OK Computer x 10

OK Computer Cover - Wikipedia

I don’t know the exact release date, but I do know that it was right about ten years ago that I first heard OK Computer.

In May of ’97, I had just finished my MFA in Creative Writing at UNC Greensboro. But I had no job prospects. I’d had a job lined up for me at a small press out of state, run by some dear friends and mentors of mine, but money issues and a new baby made it so at the last minute, I had to turn that opportunity down. (I handled it horribly, and lost some dear friends because of it.)

My future, or my identity in a sense, felt completely unmoored. The thing I’d assumed for two years I’d be doing after finishing my degree was no longer an option; I’d fallen out of love with teaching, and didn’t really have any good opportunities to do that anyway. All I had going was this nerdy hobby I’d been obsessing on for some years: the Web.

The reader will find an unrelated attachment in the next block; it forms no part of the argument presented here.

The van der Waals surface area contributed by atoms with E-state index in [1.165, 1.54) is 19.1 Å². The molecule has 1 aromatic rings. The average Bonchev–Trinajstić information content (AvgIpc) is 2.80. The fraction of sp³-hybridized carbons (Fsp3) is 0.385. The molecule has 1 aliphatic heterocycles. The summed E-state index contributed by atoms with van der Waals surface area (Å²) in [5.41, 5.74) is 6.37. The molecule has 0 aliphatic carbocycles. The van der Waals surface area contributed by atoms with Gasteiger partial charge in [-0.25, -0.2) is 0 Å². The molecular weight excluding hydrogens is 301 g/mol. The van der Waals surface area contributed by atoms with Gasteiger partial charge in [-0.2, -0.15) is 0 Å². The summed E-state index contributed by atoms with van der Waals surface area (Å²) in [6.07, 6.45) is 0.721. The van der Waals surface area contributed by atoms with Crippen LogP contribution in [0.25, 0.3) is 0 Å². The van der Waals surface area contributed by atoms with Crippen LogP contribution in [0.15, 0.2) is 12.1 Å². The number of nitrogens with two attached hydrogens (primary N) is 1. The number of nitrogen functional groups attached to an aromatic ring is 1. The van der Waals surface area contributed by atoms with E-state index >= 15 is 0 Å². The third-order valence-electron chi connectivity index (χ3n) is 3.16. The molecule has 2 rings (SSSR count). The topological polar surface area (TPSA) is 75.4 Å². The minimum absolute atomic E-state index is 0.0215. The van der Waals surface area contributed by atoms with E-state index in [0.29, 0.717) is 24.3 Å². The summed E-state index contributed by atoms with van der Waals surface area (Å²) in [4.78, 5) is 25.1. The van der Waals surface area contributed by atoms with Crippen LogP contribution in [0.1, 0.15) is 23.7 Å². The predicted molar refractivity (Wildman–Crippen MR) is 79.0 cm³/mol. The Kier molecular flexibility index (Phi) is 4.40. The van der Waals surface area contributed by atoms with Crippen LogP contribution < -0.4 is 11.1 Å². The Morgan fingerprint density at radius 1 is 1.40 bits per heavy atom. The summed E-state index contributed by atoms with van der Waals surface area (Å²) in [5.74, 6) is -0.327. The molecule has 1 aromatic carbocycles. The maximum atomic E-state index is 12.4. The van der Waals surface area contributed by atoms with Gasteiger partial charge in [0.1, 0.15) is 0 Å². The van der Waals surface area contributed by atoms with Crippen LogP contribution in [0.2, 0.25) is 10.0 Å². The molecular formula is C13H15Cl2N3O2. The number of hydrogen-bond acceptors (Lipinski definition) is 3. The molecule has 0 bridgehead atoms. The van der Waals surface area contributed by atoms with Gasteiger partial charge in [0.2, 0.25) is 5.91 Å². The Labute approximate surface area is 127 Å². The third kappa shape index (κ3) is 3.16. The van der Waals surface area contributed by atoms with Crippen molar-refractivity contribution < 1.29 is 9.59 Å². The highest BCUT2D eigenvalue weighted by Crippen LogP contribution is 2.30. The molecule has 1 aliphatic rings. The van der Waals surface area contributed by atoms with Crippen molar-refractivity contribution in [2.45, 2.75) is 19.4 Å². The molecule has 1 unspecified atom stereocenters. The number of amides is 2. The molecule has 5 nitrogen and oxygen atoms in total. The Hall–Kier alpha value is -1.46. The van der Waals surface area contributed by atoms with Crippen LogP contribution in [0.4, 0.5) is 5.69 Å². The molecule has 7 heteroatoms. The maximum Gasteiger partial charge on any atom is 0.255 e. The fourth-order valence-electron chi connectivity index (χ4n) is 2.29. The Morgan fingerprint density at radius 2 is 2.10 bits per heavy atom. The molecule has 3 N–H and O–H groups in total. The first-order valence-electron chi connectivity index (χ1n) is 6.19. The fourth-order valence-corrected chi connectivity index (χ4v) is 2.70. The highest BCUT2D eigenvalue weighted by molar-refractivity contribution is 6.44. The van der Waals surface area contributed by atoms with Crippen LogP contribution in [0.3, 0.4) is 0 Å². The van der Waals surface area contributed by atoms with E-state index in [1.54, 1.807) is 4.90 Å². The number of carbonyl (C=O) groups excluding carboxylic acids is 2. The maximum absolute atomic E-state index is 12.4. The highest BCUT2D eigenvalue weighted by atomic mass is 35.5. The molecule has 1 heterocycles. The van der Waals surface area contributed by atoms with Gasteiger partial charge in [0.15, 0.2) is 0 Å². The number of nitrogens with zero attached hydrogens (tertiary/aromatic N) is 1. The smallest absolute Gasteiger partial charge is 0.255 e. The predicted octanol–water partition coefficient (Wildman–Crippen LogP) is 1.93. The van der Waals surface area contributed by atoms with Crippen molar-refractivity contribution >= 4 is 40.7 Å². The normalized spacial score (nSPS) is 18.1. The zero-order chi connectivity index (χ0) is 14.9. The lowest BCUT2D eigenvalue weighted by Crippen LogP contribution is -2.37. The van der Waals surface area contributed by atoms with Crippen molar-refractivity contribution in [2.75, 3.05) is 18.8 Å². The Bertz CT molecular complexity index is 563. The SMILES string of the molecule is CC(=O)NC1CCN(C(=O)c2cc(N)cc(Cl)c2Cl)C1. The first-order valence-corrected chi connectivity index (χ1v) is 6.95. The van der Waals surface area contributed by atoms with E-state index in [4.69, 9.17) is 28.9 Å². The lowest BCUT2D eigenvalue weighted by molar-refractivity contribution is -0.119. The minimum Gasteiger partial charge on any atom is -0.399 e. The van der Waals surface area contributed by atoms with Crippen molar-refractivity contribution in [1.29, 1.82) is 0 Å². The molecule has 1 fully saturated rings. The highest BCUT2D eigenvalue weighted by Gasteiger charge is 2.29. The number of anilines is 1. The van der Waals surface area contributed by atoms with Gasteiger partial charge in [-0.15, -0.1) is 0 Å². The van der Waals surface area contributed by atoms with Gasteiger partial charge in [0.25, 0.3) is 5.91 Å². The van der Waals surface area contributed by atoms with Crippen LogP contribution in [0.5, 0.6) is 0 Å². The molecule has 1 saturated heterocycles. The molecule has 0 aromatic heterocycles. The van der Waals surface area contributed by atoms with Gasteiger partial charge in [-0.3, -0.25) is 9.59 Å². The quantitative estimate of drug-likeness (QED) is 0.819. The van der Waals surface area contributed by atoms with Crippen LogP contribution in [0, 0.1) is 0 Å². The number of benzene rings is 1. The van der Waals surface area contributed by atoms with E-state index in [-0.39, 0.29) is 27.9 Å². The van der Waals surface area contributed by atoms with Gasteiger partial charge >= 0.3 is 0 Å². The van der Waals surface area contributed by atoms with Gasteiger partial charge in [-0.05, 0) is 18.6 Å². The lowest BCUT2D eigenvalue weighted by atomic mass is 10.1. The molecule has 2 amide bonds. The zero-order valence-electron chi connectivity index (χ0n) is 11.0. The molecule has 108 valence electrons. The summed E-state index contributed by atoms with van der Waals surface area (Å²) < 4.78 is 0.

So, I needed a job, and ended up talking my way into a technical writing gig in the registrar’s office of my MFA alma mater. I wouldn’t be editing poems and fiction for a press or a journal (as I’d gotten used to doing and thinking of myself as doing) but writing tutorials and help instructions for complicated, workaday processes and applications. But at least I’d be on the “Web Team” — helping figure out how to better use the Web for the school. I’d been working with computer applications, designing them and writing instructions for them, off and on in my side-job life while I’d been in grad school, so it wasn’t a total stretch. It just wasn’t where I imagined my career would take me.